Triangulation and Interpolation of Scattered Data
MATLAB provides routines that aid in the analysis of closest-point problems and geometric analysis.
||3-D Delaunay tessellation.
||Nearest point search of Delaunay triangulation.
||True for points inside polygonal region.
||Area of polygon.
||Area of intersection for two or more rectangles.
||Closest triangle search.
This section applies the following techniques to the
seamount data set supplied with MATLAB:
See also Tessellation and Interpolation of Scattered Data in Higher Dimensions.
Examples in this section use the MATLAB |
convhull function returns the indices of the points in a data set that comprise the convex hull for the set. Use the
plot function to plot the output of
This example loads the
seamount data and plots the longitudinal (
x) and latitudinal (
y) data as a scatter plot. It then generates the convex hull and uses
plot to plot the convex hull.
Given a set of coplanar data points, Delaunay triangulation is a set of lines connecting each point to its natural neighbors. The
delaunay function returns a Delaunay triangulation as a set of triangles having the property that, for each triangle, the unique circle circumscribed about the triangle contains no data points.
You can use
triplot to print the resulting triangles in two-dimensional space. You can also add data for a third dimension to the output of
delaunay and plot the result as a surface with
trisurf, or as a mesh with
Plotting a Delaunay Triangulation. To try
delaunay, load the
seamount data set and view the longitude (
x) and latitude (
y) data as a scatter plot.
Apply Delaunay triangulation and use
triplot to overplot the resulting triangles on the scatter plot.
Mesh and Surface Plots. Add the depth data (
seamount, to the Delaunay triangulation, and use
trimesh to produce a mesh in three-dimensional space. Similarly, you can use
trisurf to produce a surface.
Contour Plots. This code uses
contour to produce a contour plot of the
The arguments for meshgrid encompass the largest and smallest
y values in the original
seamount data. To obtain these values, use
Closest-Point Searches. You can search through the Delaunay triangulation data with two functions:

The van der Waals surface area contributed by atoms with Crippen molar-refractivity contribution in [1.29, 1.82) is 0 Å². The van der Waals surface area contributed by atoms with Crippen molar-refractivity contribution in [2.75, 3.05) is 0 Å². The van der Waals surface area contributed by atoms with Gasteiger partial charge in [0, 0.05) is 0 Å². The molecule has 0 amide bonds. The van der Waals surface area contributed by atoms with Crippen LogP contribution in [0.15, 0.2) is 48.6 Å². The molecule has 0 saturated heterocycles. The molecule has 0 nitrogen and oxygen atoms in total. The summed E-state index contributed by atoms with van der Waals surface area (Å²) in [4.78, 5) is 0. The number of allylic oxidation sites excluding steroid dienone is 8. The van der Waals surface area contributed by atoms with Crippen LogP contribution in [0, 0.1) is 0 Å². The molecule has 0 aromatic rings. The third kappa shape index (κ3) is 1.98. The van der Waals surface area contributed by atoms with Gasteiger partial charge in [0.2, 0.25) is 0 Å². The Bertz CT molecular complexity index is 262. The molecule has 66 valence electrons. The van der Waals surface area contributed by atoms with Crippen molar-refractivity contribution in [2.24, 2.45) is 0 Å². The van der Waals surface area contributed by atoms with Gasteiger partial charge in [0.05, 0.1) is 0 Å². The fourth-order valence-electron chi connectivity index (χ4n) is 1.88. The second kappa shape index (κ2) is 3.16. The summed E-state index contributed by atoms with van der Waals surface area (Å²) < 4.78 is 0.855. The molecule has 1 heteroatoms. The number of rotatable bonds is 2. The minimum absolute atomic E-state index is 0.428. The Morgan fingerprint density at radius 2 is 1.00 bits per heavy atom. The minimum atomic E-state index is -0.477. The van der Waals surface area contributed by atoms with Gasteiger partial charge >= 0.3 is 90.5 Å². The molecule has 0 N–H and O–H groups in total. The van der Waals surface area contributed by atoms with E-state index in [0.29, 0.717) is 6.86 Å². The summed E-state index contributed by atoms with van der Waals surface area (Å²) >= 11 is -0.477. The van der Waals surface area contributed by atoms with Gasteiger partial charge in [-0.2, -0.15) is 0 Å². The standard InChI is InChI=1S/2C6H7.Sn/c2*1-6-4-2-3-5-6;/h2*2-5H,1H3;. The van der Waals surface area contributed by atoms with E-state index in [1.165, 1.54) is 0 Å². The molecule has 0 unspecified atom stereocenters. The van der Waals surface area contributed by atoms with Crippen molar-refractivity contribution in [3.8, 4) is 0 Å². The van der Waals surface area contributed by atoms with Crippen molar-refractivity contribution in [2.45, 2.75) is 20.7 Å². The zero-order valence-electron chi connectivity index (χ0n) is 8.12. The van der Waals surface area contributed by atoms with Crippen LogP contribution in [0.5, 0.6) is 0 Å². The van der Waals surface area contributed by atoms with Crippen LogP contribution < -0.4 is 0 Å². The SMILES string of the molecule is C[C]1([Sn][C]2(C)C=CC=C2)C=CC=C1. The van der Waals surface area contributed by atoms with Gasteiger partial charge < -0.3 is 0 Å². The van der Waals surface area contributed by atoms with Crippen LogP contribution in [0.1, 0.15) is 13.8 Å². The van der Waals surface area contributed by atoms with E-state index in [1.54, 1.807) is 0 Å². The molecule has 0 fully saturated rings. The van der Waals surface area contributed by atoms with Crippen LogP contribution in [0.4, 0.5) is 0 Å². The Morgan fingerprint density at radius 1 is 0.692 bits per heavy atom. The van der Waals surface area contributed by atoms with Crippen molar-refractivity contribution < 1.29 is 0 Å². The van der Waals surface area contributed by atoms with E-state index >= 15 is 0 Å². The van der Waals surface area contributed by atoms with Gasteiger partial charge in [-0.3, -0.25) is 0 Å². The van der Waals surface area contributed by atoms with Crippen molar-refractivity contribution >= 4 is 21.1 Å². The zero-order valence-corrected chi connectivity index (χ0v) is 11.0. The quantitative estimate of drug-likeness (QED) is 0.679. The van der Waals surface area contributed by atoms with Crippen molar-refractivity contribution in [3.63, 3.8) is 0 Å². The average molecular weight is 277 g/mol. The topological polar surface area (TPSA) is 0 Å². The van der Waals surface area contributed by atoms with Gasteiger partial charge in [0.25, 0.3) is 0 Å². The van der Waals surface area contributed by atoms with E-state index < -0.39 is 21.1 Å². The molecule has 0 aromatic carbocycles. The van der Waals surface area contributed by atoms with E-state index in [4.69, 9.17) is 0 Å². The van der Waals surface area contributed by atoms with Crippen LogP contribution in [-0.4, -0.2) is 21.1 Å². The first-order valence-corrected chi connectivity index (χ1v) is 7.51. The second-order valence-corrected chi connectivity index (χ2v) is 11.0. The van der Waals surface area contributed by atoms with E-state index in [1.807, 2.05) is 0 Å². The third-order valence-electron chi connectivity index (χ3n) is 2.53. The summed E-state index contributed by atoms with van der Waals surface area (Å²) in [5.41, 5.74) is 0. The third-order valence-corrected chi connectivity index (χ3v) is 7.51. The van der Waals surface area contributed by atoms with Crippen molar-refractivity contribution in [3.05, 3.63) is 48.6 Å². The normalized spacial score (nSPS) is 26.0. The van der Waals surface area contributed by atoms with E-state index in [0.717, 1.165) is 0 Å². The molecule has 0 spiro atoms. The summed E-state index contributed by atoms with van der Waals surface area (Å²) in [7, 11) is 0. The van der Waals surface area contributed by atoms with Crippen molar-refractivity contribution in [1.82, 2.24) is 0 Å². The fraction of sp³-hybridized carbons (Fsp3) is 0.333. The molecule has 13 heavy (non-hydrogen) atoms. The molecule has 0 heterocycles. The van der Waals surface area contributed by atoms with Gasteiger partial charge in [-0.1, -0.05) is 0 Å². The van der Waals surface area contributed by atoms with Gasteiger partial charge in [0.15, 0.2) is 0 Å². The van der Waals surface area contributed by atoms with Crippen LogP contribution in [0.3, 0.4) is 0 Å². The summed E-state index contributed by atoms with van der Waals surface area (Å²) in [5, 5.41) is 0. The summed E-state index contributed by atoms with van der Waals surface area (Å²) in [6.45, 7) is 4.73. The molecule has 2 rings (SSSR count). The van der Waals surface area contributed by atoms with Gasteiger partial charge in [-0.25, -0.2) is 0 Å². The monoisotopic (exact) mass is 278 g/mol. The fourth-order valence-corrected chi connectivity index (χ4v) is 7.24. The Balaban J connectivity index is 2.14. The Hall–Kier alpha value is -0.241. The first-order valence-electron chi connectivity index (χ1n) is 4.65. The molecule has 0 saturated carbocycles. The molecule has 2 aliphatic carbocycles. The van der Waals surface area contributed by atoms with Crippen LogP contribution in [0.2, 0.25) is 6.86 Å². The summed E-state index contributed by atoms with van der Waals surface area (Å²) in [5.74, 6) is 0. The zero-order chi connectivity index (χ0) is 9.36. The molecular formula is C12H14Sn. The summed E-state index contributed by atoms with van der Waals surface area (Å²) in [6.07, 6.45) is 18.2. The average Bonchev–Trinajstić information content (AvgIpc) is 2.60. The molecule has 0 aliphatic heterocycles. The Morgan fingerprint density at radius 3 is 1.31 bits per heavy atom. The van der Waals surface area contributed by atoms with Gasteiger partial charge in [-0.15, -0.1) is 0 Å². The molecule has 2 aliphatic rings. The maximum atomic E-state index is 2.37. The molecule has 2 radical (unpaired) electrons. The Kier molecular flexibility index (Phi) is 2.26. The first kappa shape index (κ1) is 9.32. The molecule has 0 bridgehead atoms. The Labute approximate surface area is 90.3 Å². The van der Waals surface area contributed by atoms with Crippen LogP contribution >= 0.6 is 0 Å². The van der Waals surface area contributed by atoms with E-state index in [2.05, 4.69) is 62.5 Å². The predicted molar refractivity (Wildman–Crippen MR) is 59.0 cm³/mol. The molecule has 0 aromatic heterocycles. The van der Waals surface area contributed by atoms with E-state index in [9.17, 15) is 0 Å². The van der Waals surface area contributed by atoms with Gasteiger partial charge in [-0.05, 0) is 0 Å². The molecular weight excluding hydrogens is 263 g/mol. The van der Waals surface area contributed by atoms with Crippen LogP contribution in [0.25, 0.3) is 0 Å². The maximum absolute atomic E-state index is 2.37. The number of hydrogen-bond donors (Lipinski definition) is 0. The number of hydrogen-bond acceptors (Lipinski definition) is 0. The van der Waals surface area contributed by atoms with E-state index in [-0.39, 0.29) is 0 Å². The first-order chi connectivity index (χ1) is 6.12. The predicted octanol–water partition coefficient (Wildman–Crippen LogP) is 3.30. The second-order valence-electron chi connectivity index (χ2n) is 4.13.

dsearchfinds the indices of the
(x,y)points in a Delaunay triangulation closest to the points you specify. This code searches for the point closest to (211.32, -48.35) in the triangulation of the
tsearchfinds the indices into the
delaunayoutput that specify the enclosing triangles of the points you specify. This example uses the index of the enclosing triangle for the point (211.32, -48.35) to obtain the coordinates of the vertices of the triangle.
Voronoi diagrams are a closest-point plotting technique related to Delaunay triangulation.
For each point in a set of coplanar points, you can draw a polygon that encloses all the intermediate points that are closer to that point than to any other point in the set. Such a polygon is called a Voronoi polygon, and the set of all Voronoi polygons for a given point set is called a Voronoi diagram.
voronoi function can plot the cells of the Voronoi diagram, or return the vertices of the edges of the diagram. This example loads the
seamount data, then uses the
voronoi function to produce the Voronoi diagram for the longitudinal (
x) and latitudinal (
y) dimensions. Note that
voronoi plots only the bounded cells of the Voronoi diagram.
See the |
|Interpolation and Multidimensional Arrays||Tessellation and Interpolation of Scattered Data in Higher Dimensions|
© 1994-2005 The MathWorks, Inc.